Newport, OR – The Oregon Aquarium is one of the best sightseeing values to be had on the Oregon Coast, and a half-day visit should top the list of any family’s priorities for activities while vacationing on—or road-tripping through—the Central Oregon coast.
The aquarium may keep you entertained and exploring for hours, which makes it an especially great site to visit with energetic children. Start out in the Oddwater exhibit, and get a load of all manner of strange looking sea life, including lion fish, enormous crabs, gorgeous jellyfish, and friends. But when your tots eventually tire of staring at fish and tanks—even from the inside out, move on to the thrilling stingray touch pool (no worries, the barbs are trimmed). After that, let your kids get physical with starfish and sea anemone at the next touch pool.
Then it’s time for fresh air and freedom outside, where a network of faux sea caves and arches lead you to and through views of Oregon’s harbor seals, sea lions, and sea otters (the only sea otters you’ll find in Oregon nowadays)—from both above and under the water. If you’re lucky, the sea lions will put on their underwater parade while you watch, taking turns charging you (all in fun), at one of the viewing windows. We also laughed ourselves silly while visiting with a sleepy sea otter docked against the glass who suddenly decided to show off his summersaults, then went right back to his nap. With a 90,000 gallon main pool for the sea lions and additional outdoor pools, there are many viewing windows and chances to see these sea creatures from every angle.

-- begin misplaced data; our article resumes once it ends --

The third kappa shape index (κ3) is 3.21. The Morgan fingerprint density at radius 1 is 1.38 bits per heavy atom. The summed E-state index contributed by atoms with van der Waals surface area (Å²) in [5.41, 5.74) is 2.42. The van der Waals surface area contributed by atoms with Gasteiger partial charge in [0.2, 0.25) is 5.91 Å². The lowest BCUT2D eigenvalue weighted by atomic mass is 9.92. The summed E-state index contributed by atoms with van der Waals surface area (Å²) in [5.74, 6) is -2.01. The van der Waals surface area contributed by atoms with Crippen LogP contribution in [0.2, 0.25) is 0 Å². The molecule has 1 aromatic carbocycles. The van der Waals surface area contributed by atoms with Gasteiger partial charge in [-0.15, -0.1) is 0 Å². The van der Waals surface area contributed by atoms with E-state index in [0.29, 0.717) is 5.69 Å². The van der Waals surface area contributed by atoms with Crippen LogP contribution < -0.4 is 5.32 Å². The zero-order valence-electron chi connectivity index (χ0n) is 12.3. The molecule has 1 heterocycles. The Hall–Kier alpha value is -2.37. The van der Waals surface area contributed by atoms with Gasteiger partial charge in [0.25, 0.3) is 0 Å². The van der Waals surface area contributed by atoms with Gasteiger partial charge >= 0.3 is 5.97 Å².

Next, you’ll bring your brood through the outdoor aviary, where Oregon’s sea birds abound, including the popular puffin. You can play “I spy” to see where all of the sea birds are perched throughout a 30-foot rocky cliff, or watch through more underwater viewing windows as they dive beneath the water for fish.
Perhaps everybody’s favorite attraction though, and the one you’ll want to save for last, is the Passages of the Deep exhibit. Here you’ll walk through the tunnel tanks, including the fabulous, crowd-pleasing shark tank. Inside these aquariums, you’ll enjoy a 180-degree view and feel like you’re swimming with the big fish. And don’t forget to look down through the floor windows where you’ll see more swimmers and part of an old shipwreck.
Good to know:
The aquarium is a great place to let kids stretch their legs and burn off their energy, but with adventurous toddlers, you may be glad to have a safety harness to make sure they stick close to you through the darker, more crowded Oddwater area. If your child tires mid-way, you can always return to your car to get your stroller, or rent one from the aquarium for $5 single or $7 for a double. The aquarium’s strollers have terrific pneumatic wheels and steering handles that make them ideal for wheeling through the light gravel in the outdoor exhibits. As you might expect, restrooms are equipped with diaper changing tables. There is a museum restaurant and gift shop to meet your nutritional and “souvenirial” needs. There is also an outdoor children’s play area with climb-on sculptures of sea animals and benches for supervising parents where you can burn off any extra energy (or at least your child’s) before getting back into your car.
When you go: